Five-time overdose survivor Sonny Cruz turns his addiction recovery into a musical mission

Sonny Cruz

Five-time overdose survivor Sonny Cruz turns his addiction recovery into a musical mission

Sonny Cruz was 12 years old when he fell in love with both drugs and music, and it took a long time to unravel the two from one another.

The Ties That Bind UsThese days, with almost 17 years sober, he’s a walking, talking, singing, songwriting testament to the power of recovery. The ease and comfort he first discovered in drugs, he told The Ties That Bind Us recently, was fleeting. The creative highs eventually turned into a neverending trip through the emotional bottomlands, and it wasn’t until he embraced recovery that he discovered he didn’t have to be high to create great art.

That doesn’t mean his life is now a fairy tale. In fact, since he got clean, he’s suffered three heart attacks and has been diagnosed with an incurable heart condition, which had led to bouts of depression and even thoughts of suicide “because honestly, I just get tired of waiting for the flicker in my chest that says it’s time to go to the hospital for the last time,” he said.

Until that time comes, however, he’s determined to keep fighting — for his own life, and for the lives of others who may look to his journey as an example.

“I’ve vowed to spend the remaining time I have left fighting the disease of addiction with my story through music to anyone who is willing to listen,” he added. “I swallowed a lie that I had to be free and distort my mind with drugs and alcohol to make music, and I traded the best parts of my youth to do it.  I am living proof that there is life after the party, but the tremendous price I had to pay for it has not been worth it.

“Addiction is slavery where you pay a master the best parts of your life and then get handed back the worst, mainly because the doorway to the party seems like a lot of fun.”

The illusion of freedom through drugs

He speaks from a place of experience. Born and raised in Elkhart, Ind., where he lives today, he grew up in a devout Christian household. Life revolved around church, and the family didn’t even own a television. When he was 4, the Cruz family moved to Houston, where they stayed until the oil market bottomed out in 1985, and both parents lost their jobs. The house was foreclosed on, and the family moved back to Elkhart so his father could go to work for the railroad.

“I went from being an only kid in one house to staying with lots of family in Indiana because my parents were tying up the move,” he said. “I got to hang out with my older cousins; they were 15 or 16, and I was 12 years old. And what do adolescent males do at 15 and 16? They drink and smoke dope, and that’s where I started.”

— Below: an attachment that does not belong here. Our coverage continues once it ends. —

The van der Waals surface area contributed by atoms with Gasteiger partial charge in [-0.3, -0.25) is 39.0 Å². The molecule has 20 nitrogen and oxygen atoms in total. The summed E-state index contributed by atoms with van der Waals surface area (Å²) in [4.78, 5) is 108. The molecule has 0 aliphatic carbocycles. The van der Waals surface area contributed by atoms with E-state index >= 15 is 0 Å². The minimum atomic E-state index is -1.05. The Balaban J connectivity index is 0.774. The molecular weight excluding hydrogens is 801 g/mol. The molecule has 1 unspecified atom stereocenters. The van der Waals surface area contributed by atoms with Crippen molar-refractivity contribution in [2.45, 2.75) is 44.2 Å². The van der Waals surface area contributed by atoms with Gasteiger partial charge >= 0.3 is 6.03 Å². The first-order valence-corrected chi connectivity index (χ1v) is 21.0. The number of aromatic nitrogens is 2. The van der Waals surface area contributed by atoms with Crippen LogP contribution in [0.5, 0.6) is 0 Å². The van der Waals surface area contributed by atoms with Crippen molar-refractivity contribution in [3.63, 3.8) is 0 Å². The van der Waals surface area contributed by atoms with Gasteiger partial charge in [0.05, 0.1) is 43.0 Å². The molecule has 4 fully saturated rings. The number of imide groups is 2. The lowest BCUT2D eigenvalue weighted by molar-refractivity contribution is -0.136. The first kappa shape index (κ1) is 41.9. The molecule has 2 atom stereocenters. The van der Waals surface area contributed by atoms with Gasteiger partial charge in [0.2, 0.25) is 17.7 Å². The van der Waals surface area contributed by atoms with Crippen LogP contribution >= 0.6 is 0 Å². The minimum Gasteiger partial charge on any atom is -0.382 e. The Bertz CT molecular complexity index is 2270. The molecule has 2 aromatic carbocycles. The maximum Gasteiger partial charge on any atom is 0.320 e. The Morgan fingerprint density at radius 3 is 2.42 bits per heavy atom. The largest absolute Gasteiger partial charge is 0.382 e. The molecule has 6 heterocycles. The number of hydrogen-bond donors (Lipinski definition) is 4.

The memories of that time aren’t horrible; those would come later. Back then, he remembers riding around with five older boys, blasting Def Leppard on the car radio, watching them pass a joint back and forth. The allure eventually overcame any hesitance, and one time when it passed his way, he took a hit. He choked, coughed, took another and “instantly fell in love,” he said.

“Immediately after this, my cousin takes me to his house, where he had a 1980s hair band drum set, with drums and kicks and cymbals all over the room,” Cruz said. “Until that moment, I had no desire to play any kind of music, but I saw this drum kit, and I was stoned to the bone, and so I got on it and started kicking the most beautiful music I’d ever heard.

“Right then, when I got high, it locked me into a creative zone. It felt like I understood it. Everything slowed down, and I felt the music pumping through me. It was like, ‘Whoa!” From that moment, a bond kind of formed between me, my cousin, drugs and making music.”

The next few years, he used sporadically, mostly with his cousins. When he reached high school, he fell in with fellow stoners his own age, and because of his experience, he was immediately accepted.

“Suddenly, I was extremely popular, and because of my cousins, I had a connection at all times,” he said. “And that’s when I had my first drug overdose at 16.”

He discovered that huffing gasoline and smoking marijuana simultaneously led to powerful buzz, and one afternoon, he and a friend locked themselves in a car, fired up a joint and passed a 5-gallon gas can back and forth. Cruz passed out and woke up to his friend’s mom resuscitating him. It was his first negative experience with getting high, but it wasn’t his last.

'Medicine, religion and psychiatry'

“At it progressed, and as I’m getting more into it with my buddies, weed wasn’t really doing it anymore,” he said. “I had buddies that came over with a piece of paper that would get me off for 12 hours, and that’s when I started doing acid.”